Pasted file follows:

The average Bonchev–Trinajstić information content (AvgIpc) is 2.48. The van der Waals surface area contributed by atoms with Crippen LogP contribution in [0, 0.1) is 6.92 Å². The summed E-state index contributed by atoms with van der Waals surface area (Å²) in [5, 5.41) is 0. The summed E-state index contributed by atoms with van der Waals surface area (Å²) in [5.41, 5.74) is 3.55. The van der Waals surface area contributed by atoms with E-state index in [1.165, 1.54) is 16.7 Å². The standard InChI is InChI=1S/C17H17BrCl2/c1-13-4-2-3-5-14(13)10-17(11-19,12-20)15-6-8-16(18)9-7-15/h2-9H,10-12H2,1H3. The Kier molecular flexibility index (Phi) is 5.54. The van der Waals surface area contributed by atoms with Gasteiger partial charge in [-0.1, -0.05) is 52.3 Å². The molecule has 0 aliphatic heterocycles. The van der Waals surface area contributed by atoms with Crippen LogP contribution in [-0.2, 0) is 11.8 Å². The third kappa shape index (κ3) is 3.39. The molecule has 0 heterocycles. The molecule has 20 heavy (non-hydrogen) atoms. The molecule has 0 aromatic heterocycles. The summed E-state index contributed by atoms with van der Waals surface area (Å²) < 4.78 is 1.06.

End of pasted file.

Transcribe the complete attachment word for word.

The average Bonchev–Trinajstić information content (AvgIpc) is 2.48. The van der Waals surface area contributed by atoms with Crippen LogP contribution in [0, 0.1) is 6.92 Å². The summed E-state index contributed by atoms with van der Waals surface area (Å²) in [5, 5.41) is 0. The summed E-state index contributed by atoms with van der Waals surface area (Å²) in [5.41, 5.74) is 3.55. The van der Waals surface area contributed by atoms with E-state index in [1.165, 1.54) is 16.7 Å². The standard InChI is InChI=1S/C17H17BrCl2/c1-13-4-2-3-5-14(13)10-17(11-19,12-20)15-6-8-16(18)9-7-15/h2-9H,10-12H2,1H3. The Kier molecular flexibility index (Phi) is 5.54. The van der Waals surface area contributed by atoms with Gasteiger partial charge in [-0.1, -0.05) is 52.3 Å². The molecule has 0 aliphatic heterocycles. The van der Waals surface area contributed by atoms with Crippen LogP contribution in [-0.2, 0) is 11.8 Å². The third kappa shape index (κ3) is 3.39. The molecule has 0 heterocycles. The molecule has 20 heavy (non-hydrogen) atoms. The molecule has 0 aromatic heterocycles. The summed E-state index contributed by atoms with van der Waals surface area (Å²) < 4.78 is 1.06.